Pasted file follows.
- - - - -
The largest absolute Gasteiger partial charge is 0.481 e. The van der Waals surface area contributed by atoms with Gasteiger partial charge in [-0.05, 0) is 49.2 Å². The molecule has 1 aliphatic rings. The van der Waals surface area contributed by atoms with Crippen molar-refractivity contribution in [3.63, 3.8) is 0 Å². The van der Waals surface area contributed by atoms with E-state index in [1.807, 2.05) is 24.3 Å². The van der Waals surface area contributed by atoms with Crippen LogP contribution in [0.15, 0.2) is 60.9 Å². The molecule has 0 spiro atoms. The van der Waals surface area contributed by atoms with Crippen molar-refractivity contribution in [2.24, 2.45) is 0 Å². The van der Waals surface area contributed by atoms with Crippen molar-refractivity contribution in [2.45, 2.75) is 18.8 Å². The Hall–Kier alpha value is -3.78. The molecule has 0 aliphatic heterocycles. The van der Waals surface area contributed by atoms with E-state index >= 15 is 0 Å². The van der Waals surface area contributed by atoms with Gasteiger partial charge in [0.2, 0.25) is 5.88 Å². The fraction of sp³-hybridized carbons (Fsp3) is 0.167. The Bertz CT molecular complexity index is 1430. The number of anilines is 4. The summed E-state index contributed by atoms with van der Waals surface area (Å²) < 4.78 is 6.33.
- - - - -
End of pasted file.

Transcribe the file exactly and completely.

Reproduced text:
The largest absolute Gasteiger partial charge is 0.481 e. The van der Waals surface area contributed by atoms with Gasteiger partial charge in [-0.05, 0) is 49.2 Å². The molecule has 1 aliphatic rings. The van der Waals surface area contributed by atoms with Crippen molar-refractivity contribution in [3.63, 3.8) is 0 Å². The van der Waals surface area contributed by atoms with E-state index in [1.807, 2.05) is 24.3 Å². The van der Waals surface area contributed by atoms with Crippen LogP contribution in [0.15, 0.2) is 60.9 Å². The molecule has 0 spiro atoms. The van der Waals surface area contributed by atoms with Crippen molar-refractivity contribution in [2.24, 2.45) is 0 Å². The van der Waals surface area contributed by atoms with Crippen molar-refractivity contribution in [2.45, 2.75) is 18.8 Å². The Hall–Kier alpha value is -3.78. The molecule has 0 aliphatic heterocycles. The van der Waals surface area contributed by atoms with E-state index >= 15 is 0 Å². The van der Waals surface area contributed by atoms with Gasteiger partial charge in [0.2, 0.25) is 5.88 Å². The fraction of sp³-hybridized carbons (Fsp3) is 0.167. The Bertz CT molecular complexity index is 1430. The number of anilines is 4. The summed E-state index contributed by atoms with van der Waals surface area (Å²) < 4.78 is 6.33.